Review: Three Billboards Outside Ebbing, Missouri

| January 12, 2018 | Comments (0)

DIR/WRI: Martin McDonagh • PRO: Graham Broadbent, Peter Czernin, Martin McDonagh  DOP: Ben Davis • ED: John Gregory • MUS: Carter Burwell • DES: Inbal Weinberg • CAST: Frances McDormand, Woody Harrelson, Sam Rockwell

Martin McDonagh, the writer-director and playwright behind In Bruges and Seven Psychopaths, returns with his most mature film yet. Three Billboards Outside Ebbing, Missouri, stars a never better Frances McDormand (Fargo) as Mildred, a mother whose daughter was raped and murdered. Seven months later, the police – fronted by the beloved Sheriff Willoughby (Woody Harrelson) and violent, racist Officer Jason Dixon (Sam Rockwell) – have been unable to find the culprit. This leads Mildred to rent three billboards and put up posters as a means of keeping the case in the public eye. However, the people of Ebbing to not take kindly to the signs criticising the sheriff as Willoughby is dying.

Less comic than his previous films (although what is left is wonderfully dark), Three Billboards feels like a return to the tone of McDonagh’s early plays, particularly the tragedy within Beauty Queen of Leenane. The violence hits harder. There are no easy answers or clear-cut heroes and villains. Much of the first three quarters of the film is highlighting the darkness of the world: violence, racism, sexism, hatred and death. The kind characters – Sheriff Willoughby, billboard owner Red (another note-worthy turn by Caleb Landry Jones), Peter Dinklage’s James – all suffer while the angry and abrasive wreak havoc. At points, one even questions Mildred’s attitude, wondering whether her actions, committed out of utter anger and despair, are constructive or whether they just beget more anger.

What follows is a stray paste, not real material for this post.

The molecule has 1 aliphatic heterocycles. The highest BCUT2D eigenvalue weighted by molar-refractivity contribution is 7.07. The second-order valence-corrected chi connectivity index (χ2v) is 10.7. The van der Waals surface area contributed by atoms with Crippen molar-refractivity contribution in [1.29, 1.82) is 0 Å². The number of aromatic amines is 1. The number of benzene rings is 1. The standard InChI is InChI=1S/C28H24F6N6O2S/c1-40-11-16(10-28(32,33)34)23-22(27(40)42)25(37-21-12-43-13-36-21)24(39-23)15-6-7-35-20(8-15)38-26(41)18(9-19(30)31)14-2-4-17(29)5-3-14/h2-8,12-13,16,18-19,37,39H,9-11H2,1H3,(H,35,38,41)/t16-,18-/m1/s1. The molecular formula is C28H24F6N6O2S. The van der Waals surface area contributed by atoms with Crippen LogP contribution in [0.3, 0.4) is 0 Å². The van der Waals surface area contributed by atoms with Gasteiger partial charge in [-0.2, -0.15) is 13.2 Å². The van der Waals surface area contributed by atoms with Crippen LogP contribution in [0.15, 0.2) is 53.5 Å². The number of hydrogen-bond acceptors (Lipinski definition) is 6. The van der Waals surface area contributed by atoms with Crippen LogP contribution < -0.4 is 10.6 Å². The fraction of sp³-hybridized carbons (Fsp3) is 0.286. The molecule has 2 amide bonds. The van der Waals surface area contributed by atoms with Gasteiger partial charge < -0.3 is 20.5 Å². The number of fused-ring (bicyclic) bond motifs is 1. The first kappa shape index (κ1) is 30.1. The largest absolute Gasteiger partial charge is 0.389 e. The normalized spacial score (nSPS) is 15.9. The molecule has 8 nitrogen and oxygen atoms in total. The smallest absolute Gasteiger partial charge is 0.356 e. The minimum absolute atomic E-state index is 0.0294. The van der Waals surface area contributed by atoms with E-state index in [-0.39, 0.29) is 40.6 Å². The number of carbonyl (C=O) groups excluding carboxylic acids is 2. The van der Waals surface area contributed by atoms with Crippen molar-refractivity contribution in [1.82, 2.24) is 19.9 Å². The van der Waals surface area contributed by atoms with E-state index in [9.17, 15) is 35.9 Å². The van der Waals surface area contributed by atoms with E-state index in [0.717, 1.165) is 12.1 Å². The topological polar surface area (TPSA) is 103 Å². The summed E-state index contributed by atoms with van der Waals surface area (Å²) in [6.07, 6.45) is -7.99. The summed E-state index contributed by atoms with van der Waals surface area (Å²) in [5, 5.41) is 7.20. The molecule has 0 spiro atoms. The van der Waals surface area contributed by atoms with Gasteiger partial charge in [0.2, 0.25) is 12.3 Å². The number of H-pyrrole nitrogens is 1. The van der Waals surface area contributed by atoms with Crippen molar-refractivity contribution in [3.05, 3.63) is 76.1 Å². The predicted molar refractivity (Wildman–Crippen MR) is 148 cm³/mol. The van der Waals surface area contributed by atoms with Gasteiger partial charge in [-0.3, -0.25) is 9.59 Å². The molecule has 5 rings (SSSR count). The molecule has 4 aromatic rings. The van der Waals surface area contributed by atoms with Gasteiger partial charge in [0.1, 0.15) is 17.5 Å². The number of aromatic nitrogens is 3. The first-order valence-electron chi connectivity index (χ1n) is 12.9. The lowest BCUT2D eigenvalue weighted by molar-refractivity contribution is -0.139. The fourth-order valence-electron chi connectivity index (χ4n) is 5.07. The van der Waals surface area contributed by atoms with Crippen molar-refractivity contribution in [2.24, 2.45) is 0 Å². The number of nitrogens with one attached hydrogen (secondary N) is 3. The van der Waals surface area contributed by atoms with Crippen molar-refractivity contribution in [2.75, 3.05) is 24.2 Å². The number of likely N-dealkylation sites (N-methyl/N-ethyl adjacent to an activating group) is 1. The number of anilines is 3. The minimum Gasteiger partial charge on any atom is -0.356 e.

However, this section of the drama is far from a miserable slog. McDonagh is such a talented writer that, through sheer skill at crafting dialogue and character, he makes the darkness engrossing. In fact, he even manages in the final act to transform the film into a story about forgiveness, hope and human connection.

Also worth pointing out about the finale is how certain characters completely change their attitude and perspective in a way which feels natural and not saccharine. For example, Sam Rockwell’s Dixon is such a realistically abhorrent character throughout. While watching, one thinks there is no possible way he could be redeemed. Yet, when the moment happens, one buys the transformation – on account of McDonagh’s ability for subtly foreshadowing future developments and Rockwell’s multi-layered performance.

McDonagh has come under criticism from some quarters for his perceived inability to write female characters, a critique he himself highlights in the meta-as-hell Seven Psychopaths. Here, each woman has a personality and voice, whether it be Abbie Cornish’s tragic wife of the dying Sheriff or Mildred’s ex-husband’s 19-year-old girlfriend (Samara Weaving bringing a beam of light to the dark world).

However, it’s McDormand’s show. The character of Mildred feels so well-realised and lived-in. She’s a woman who has lost the most important thing to her and cares little for how society perceives her quest for justice. There’s even a sense that the anger and determination to find her daughter’s killer is the only thing keeping her functional. McDormand matches the material and even enhances it. The Coen brothers’ muse brings physicality and venom to her acts of violence, both physical and through dialogue (a cutting monologue delivered to an interfering priest is one for the ages). Yet, she also imbues the character with a vulnerability and sensitivity in the quieter, more introspective moments.

Three Billboards may be Martin McDonagh’s most impressive work behind the camera to date. While it lacks the non-stop cracking one-liners of In Bruges or the stylised wackiness of Seven Psychopaths, in their place is a host of well-fleshed out, fascinating characters that each could be the star of their own spin-off. The themes it tackles are complex and while McDonagh may not have all the answers, the emotion he musters in the audience as he explores them perhaps tells us all we need to know.

Stephen Porzio

15A (See IFCO for details)

115 minutes
Three Billboards Outside Ebbing, Missouri is released 12th January 2018

Three Billboards Outside Ebbing, Missouri – Official Website

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Category: Cinema Reviews, Reviews

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